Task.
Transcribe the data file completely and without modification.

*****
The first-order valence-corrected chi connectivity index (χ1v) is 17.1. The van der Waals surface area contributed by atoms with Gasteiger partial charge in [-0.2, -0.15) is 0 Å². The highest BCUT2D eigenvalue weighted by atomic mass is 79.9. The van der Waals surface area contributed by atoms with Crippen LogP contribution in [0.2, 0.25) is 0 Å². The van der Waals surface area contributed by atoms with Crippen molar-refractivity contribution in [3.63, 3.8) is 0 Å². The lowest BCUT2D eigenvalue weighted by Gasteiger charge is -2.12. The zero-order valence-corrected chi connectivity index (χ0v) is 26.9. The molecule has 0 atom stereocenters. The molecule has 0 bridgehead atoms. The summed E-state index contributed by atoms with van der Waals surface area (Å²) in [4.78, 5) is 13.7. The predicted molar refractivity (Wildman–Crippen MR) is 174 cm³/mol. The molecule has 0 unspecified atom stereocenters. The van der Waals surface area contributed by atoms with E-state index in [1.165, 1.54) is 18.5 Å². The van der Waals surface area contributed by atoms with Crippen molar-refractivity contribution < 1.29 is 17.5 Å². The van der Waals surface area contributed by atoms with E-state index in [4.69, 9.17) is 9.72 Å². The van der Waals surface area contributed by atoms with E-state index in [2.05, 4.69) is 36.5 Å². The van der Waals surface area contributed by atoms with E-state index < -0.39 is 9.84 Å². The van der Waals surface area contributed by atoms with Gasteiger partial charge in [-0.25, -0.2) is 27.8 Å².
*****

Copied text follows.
The first-order valence-corrected chi connectivity index (χ1v) is 17.1. The van der Waals surface area contributed by atoms with Gasteiger partial charge in [-0.2, -0.15) is 0 Å². The highest BCUT2D eigenvalue weighted by atomic mass is 79.9. The van der Waals surface area contributed by atoms with Crippen LogP contribution in [0.2, 0.25) is 0 Å². The van der Waals surface area contributed by atoms with Crippen molar-refractivity contribution in [3.63, 3.8) is 0 Å². The lowest BCUT2D eigenvalue weighted by Gasteiger charge is -2.12. The zero-order valence-corrected chi connectivity index (χ0v) is 26.9. The molecule has 0 atom stereocenters. The molecule has 0 bridgehead atoms. The summed E-state index contributed by atoms with van der Waals surface area (Å²) in [4.78, 5) is 13.7. The predicted molar refractivity (Wildman–Crippen MR) is 174 cm³/mol. The molecule has 0 unspecified atom stereocenters. The van der Waals surface area contributed by atoms with E-state index in [1.165, 1.54) is 18.5 Å². The van der Waals surface area contributed by atoms with Crippen molar-refractivity contribution < 1.29 is 17.5 Å². The van der Waals surface area contributed by atoms with E-state index in [4.69, 9.17) is 9.72 Å². The van der Waals surface area contributed by atoms with E-state index in [2.05, 4.69) is 36.5 Å². The van der Waals surface area contributed by atoms with E-state index < -0.39 is 9.84 Å². The van der Waals surface area contributed by atoms with Gasteiger partial charge in [-0.25, -0.2) is 27.8 Å².